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When to use VCA?

To Minimize Costs or to Differentiate

Traditionally, the main use of value chain analysis has been to visualize product and service activities with all elements involved, in order to fully understand the associated costs and areas of differentiation. Operational effectiveness and differentiation are both essential to superior performance, which, after all, is the primary goal of any enterprise.

For example, Apple has mastered the value chain of smartphone industry, being able to negotiate very low production prices, on a supplier end, and very high sell price on a retail end. In a case of iPhone 7, the cost of the product was below 150 €, while the sell price to retail markets e.g. Media Market in Europe, was 850 €. The retailer ended up selling the iPhones for around 1000€ at the launch of iPhone 7, which is extremely low multiplier for the retailer compared with other smartphones and electronic products. In this way, Apple has completely mastered the value chain which allowed the company to control its suppliers and buyers, minimized its costs and so, increase revenue.

To Position Yourself for the Future

Value chain analysis also provides insights into elements that contribute to value creation all the way to the end user. Gaining knowledge about value creation of suppliers and customers allows companies to better understand the market and their own position in it. Companies can better identify value creating activities and can better position themselves for the future. Activities of a company that are not contributing to its new strategic position could be outsourced or redesigned.

For example, ING Bank have to lay off 5,800 (12% of total employees) in Belgium and the Netherlands in its digital transformation over five years. The current value creation model of a bank have became obsolete in the new market, where traditional banking services are on decline. ING was one of the first banks to adapt to new digital disruption announcing it changes its business model from traditional bank to a Fintech organization, with a significant change of how company operates. The senior management informed that the new company environment is now that of a tech campus rather than an old-style traditional bank.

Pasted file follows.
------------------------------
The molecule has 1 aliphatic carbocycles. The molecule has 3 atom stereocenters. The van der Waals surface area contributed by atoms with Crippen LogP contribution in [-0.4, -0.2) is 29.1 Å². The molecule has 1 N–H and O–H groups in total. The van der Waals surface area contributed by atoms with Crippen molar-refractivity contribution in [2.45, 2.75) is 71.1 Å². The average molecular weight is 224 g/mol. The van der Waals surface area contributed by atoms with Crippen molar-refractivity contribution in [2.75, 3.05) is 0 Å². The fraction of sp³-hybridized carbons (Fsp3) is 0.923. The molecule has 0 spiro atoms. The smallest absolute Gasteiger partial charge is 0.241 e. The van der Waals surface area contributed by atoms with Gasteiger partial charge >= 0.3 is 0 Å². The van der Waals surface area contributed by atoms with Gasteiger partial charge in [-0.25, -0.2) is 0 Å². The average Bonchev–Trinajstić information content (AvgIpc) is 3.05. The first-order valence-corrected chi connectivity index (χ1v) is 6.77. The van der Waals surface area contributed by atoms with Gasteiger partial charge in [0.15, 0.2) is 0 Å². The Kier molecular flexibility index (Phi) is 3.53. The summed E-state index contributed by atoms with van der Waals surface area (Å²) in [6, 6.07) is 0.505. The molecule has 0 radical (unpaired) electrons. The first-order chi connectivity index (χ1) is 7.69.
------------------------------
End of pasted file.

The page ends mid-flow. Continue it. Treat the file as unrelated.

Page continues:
To Be in Control Of Tax Position

With the BEPS publications in 2015, the OECD is of the view that some of the functions performed, risk assumed and assets employed, that were developed over the years do not provide a holistic view of allocation of margins/profit across the MNE Group i.e. the allocation of profit is often not aligned with the ‘people functions’ responsible for such profit creation.

One of the examples could be IP structures/entities without “people functions” claiming royalty from other group companies by acting as a legal owner of intangibles while no active value creation happens in such structures/entities. Thus, a value chain analysis is required to fully align the corporate governance framework, operating model and the tax/TP structure of an MNE. Any discrepancies in such alignment will trigger not only an additional tax liability (along with a penalty and interest) but also potential criminal charges.




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